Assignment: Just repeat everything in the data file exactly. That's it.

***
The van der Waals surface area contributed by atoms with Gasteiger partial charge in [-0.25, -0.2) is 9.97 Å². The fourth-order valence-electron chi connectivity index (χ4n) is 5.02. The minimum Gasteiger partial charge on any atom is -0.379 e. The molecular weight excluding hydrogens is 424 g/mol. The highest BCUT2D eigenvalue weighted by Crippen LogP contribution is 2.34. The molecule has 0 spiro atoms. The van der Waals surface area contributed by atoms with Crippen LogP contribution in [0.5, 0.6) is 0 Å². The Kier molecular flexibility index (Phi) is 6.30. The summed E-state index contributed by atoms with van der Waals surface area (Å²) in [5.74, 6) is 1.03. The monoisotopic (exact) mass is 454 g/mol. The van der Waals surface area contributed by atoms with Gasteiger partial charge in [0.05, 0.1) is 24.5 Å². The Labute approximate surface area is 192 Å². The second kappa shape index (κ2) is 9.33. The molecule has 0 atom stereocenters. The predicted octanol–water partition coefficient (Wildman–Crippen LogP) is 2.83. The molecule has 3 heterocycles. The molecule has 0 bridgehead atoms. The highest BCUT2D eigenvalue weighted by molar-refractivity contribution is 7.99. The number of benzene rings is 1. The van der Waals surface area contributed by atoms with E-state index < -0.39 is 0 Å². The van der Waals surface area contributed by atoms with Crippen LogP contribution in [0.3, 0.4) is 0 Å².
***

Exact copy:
The van der Waals surface area contributed by atoms with Gasteiger partial charge in [-0.25, -0.2) is 9.97 Å². The fourth-order valence-electron chi connectivity index (χ4n) is 5.02. The minimum Gasteiger partial charge on any atom is -0.379 e. The molecular weight excluding hydrogens is 424 g/mol. The highest BCUT2D eigenvalue weighted by Crippen LogP contribution is 2.34. The molecule has 0 spiro atoms. The van der Waals surface area contributed by atoms with Crippen LogP contribution in [0.5, 0.6) is 0 Å². The Kier molecular flexibility index (Phi) is 6.30. The summed E-state index contributed by atoms with van der Waals surface area (Å²) in [5.74, 6) is 1.03. The monoisotopic (exact) mass is 454 g/mol. The van der Waals surface area contributed by atoms with Gasteiger partial charge in [0.05, 0.1) is 24.5 Å². The Labute approximate surface area is 192 Å². The second kappa shape index (κ2) is 9.33. The molecule has 0 atom stereocenters. The predicted octanol–water partition coefficient (Wildman–Crippen LogP) is 2.83. The molecule has 3 heterocycles. The molecule has 0 bridgehead atoms. The highest BCUT2D eigenvalue weighted by molar-refractivity contribution is 7.99. The number of benzene rings is 1. The van der Waals surface area contributed by atoms with E-state index < -0.39 is 0 Å². The van der Waals surface area contributed by atoms with Crippen LogP contribution in [0.3, 0.4) is 0 Å².